The use of metal oxide interlayers in polymer solar cells has great potential because metal oxides are abundant, thermally stable, and can be used in fl exible devices. Here, a layer-by-layer (LbL) protocol is reported as a facile, room-temperature, solution-processed method to prepare electron transport layers from commercial ZnO nanoparticles and polyacrylic acid (PAA) with a controlled and tunable porous structure, which provides large interfacial contacts with the active layer. Applying the LbL approach to bulk heterojunction polymer solar cells with an optimized ZnO layer thickness of H25 nm yields solar cell power-conversion effi ciencies (PCEs) of ≈6%, exceeding the effi ciency of amorphous ZnO interlayers formed by conventional sputtering methods. Interestingly, annealing the ZnO/PAA interlayers in nitrogen and air environments in the range of 60-300 ° C reduces the device PCEs by almost 20% to 50%, indicating the importance of conformational changes inherent to the PAA polymer in the LbL-deposited fi lms to solar cell performance. This protocol suggests a new fabrication method for solution-processed polymer solar cell devices that does not require postprocessing thermal annealing treatments and that is applicable to fl exible devices printed on plastic substrates.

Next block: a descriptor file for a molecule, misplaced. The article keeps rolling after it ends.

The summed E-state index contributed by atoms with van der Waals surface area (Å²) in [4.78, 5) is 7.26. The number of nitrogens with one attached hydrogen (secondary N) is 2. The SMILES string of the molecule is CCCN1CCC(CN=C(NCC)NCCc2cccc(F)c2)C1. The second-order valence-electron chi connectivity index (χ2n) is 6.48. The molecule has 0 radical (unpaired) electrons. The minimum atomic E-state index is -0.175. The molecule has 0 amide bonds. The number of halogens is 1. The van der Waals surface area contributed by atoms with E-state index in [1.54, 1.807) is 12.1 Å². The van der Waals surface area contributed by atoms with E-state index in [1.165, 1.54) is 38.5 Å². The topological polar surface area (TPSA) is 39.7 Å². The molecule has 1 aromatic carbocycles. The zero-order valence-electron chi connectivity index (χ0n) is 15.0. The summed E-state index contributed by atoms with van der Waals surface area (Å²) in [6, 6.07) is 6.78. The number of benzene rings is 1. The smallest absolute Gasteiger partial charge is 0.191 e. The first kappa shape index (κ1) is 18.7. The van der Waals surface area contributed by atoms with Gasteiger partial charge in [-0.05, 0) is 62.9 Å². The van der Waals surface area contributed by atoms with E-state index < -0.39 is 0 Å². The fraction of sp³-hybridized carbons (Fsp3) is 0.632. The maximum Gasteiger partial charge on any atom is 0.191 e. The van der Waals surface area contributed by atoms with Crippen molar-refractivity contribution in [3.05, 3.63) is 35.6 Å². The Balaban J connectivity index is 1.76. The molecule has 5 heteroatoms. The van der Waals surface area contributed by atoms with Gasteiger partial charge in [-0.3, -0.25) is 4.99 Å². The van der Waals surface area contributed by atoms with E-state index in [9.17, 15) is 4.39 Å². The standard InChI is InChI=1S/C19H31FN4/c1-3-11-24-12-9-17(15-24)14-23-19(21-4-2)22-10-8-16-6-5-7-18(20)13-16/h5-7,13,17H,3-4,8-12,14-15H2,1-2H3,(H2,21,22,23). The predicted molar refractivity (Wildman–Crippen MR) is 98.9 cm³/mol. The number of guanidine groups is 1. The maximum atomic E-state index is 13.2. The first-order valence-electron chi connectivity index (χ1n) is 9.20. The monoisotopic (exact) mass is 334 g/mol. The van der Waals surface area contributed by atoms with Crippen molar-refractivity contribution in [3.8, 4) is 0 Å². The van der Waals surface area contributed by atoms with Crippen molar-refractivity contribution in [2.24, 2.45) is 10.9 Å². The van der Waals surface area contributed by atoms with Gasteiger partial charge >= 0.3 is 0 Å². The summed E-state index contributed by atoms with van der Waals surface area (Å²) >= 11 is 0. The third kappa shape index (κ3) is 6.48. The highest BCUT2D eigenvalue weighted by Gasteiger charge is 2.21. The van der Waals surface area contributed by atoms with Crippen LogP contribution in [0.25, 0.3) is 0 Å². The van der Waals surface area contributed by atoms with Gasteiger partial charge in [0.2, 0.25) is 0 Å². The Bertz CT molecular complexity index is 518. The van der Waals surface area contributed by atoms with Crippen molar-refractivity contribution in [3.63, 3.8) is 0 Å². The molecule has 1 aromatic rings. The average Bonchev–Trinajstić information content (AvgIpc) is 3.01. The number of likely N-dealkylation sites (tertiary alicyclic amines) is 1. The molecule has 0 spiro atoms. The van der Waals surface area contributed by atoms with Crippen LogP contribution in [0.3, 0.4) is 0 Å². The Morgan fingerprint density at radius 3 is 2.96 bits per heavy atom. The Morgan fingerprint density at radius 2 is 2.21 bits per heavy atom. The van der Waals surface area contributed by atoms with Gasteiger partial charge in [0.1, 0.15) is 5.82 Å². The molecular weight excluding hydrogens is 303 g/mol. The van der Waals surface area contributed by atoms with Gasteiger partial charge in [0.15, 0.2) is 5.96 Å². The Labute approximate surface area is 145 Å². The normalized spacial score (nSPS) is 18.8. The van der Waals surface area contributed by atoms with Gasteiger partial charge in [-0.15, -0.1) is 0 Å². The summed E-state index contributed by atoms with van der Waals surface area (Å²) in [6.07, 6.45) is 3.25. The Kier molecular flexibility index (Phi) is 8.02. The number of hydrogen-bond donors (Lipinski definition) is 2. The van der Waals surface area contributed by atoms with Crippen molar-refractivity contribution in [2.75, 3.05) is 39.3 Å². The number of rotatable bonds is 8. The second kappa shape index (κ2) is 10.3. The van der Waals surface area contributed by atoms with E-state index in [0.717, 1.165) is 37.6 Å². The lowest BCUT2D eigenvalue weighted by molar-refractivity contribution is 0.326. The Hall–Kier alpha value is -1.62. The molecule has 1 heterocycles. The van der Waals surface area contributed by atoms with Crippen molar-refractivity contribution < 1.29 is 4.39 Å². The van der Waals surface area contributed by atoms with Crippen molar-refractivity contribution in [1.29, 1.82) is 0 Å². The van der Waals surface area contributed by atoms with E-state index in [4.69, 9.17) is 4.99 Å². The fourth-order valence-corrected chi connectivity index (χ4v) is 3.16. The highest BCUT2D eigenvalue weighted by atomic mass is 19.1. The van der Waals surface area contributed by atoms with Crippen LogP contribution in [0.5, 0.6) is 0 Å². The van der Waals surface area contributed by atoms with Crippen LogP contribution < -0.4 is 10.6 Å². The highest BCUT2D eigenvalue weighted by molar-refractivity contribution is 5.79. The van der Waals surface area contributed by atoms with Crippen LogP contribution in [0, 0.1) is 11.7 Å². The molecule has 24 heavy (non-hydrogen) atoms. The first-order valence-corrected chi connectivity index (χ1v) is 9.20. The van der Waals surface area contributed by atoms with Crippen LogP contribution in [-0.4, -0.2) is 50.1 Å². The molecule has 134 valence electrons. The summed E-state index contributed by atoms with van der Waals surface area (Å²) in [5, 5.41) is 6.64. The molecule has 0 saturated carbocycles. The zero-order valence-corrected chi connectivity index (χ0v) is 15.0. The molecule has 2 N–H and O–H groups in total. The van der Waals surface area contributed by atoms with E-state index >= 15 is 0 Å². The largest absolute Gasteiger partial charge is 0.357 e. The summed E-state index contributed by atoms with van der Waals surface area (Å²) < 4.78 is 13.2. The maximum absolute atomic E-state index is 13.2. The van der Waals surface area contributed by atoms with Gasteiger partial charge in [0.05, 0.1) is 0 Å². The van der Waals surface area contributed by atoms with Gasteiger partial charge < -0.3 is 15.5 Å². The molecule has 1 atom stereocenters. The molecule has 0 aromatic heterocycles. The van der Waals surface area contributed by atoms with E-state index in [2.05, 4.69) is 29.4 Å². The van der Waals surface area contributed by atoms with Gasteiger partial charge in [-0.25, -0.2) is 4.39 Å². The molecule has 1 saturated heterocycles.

ASJC Scopus subject areas
- Electronic, Optical and Magnetic Materials
- Condensed Matter Physics